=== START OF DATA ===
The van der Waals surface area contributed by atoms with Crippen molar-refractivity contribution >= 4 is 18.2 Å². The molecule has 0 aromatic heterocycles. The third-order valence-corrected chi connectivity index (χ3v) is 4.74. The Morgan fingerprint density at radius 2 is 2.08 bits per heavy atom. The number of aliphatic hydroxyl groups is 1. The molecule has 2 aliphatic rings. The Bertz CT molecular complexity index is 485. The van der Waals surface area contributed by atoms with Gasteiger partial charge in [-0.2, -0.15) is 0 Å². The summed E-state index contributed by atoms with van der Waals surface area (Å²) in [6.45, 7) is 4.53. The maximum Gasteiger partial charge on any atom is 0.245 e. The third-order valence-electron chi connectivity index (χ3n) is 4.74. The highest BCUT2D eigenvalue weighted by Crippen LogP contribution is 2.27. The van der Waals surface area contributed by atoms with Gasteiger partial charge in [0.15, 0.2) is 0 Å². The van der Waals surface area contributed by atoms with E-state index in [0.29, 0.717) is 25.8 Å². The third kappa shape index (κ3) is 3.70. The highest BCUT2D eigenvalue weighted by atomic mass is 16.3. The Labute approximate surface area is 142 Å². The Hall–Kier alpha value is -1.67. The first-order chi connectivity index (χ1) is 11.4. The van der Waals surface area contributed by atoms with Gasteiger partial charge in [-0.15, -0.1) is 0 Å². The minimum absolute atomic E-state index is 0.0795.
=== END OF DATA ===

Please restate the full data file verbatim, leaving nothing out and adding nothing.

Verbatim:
The van der Waals surface area contributed by atoms with Crippen molar-refractivity contribution >= 4 is 18.2 Å². The molecule has 0 aromatic heterocycles. The third-order valence-corrected chi connectivity index (χ3v) is 4.74. The Morgan fingerprint density at radius 2 is 2.08 bits per heavy atom. The number of aliphatic hydroxyl groups is 1. The molecule has 2 aliphatic rings. The Bertz CT molecular complexity index is 485. The van der Waals surface area contributed by atoms with Gasteiger partial charge in [-0.2, -0.15) is 0 Å². The summed E-state index contributed by atoms with van der Waals surface area (Å²) in [6.45, 7) is 4.53. The maximum Gasteiger partial charge on any atom is 0.245 e. The third-order valence-electron chi connectivity index (χ3n) is 4.74. The highest BCUT2D eigenvalue weighted by Crippen LogP contribution is 2.27. The van der Waals surface area contributed by atoms with Gasteiger partial charge in [0.15, 0.2) is 0 Å². The van der Waals surface area contributed by atoms with E-state index in [0.29, 0.717) is 25.8 Å². The third kappa shape index (κ3) is 3.70. The highest BCUT2D eigenvalue weighted by atomic mass is 16.3. The Labute approximate surface area is 142 Å². The Hall–Kier alpha value is -1.67. The first-order chi connectivity index (χ1) is 11.4. The van der Waals surface area contributed by atoms with Gasteiger partial charge in [-0.15, -0.1) is 0 Å². The minimum absolute atomic E-state index is 0.0795.